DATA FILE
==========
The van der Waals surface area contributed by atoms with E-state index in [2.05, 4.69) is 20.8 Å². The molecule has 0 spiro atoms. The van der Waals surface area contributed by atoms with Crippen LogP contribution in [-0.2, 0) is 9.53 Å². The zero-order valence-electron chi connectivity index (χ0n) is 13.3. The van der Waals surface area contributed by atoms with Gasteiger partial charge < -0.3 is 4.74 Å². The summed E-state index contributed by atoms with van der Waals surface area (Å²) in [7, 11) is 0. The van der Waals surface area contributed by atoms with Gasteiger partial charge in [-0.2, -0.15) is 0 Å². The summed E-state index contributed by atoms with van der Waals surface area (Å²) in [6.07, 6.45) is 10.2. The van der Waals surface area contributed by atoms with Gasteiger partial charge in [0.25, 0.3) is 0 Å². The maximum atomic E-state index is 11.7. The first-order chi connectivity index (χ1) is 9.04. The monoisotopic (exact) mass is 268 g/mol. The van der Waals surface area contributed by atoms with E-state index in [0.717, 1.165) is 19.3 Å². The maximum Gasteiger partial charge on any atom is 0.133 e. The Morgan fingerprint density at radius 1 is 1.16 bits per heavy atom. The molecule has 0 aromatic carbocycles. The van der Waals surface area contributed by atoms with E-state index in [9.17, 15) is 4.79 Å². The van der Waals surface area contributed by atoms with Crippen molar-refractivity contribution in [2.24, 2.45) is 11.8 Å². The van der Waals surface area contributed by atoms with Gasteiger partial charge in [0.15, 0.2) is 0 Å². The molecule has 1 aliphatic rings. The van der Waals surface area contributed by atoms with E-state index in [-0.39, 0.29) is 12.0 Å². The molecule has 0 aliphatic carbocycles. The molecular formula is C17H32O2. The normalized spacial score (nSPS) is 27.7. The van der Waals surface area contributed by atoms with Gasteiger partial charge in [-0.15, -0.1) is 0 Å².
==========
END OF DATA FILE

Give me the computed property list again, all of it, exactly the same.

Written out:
The van der Waals surface area contributed by atoms with E-state index in [2.05, 4.69) is 20.8 Å². The molecule has 0 spiro atoms. The van der Waals surface area contributed by atoms with Crippen LogP contribution in [-0.2, 0) is 9.53 Å². The zero-order valence-electron chi connectivity index (χ0n) is 13.3. The van der Waals surface area contributed by atoms with Gasteiger partial charge < -0.3 is 4.74 Å². The summed E-state index contributed by atoms with van der Waals surface area (Å²) in [7, 11) is 0. The van der Waals surface area contributed by atoms with Gasteiger partial charge in [-0.2, -0.15) is 0 Å². The summed E-state index contributed by atoms with van der Waals surface area (Å²) in [6.07, 6.45) is 10.2. The van der Waals surface area contributed by atoms with Gasteiger partial charge in [0.25, 0.3) is 0 Å². The maximum atomic E-state index is 11.7. The first-order chi connectivity index (χ1) is 9.04. The monoisotopic (exact) mass is 268 g/mol. The van der Waals surface area contributed by atoms with E-state index in [0.717, 1.165) is 19.3 Å². The maximum Gasteiger partial charge on any atom is 0.133 e. The Morgan fingerprint density at radius 1 is 1.16 bits per heavy atom. The molecule has 0 aromatic carbocycles. The van der Waals surface area contributed by atoms with E-state index in [9.17, 15) is 4.79 Å². The van der Waals surface area contributed by atoms with Crippen molar-refractivity contribution in [2.24, 2.45) is 11.8 Å². The van der Waals surface area contributed by atoms with Gasteiger partial charge in [0.15, 0.2) is 0 Å². The molecule has 1 aliphatic rings. The van der Waals surface area contributed by atoms with E-state index in [-0.39, 0.29) is 12.0 Å². The molecule has 0 aliphatic carbocycles. The molecular formula is C17H32O2. The normalized spacial score (nSPS) is 27.7. The van der Waals surface area contributed by atoms with Gasteiger partial charge in [-0.15, -0.1) is 0 Å².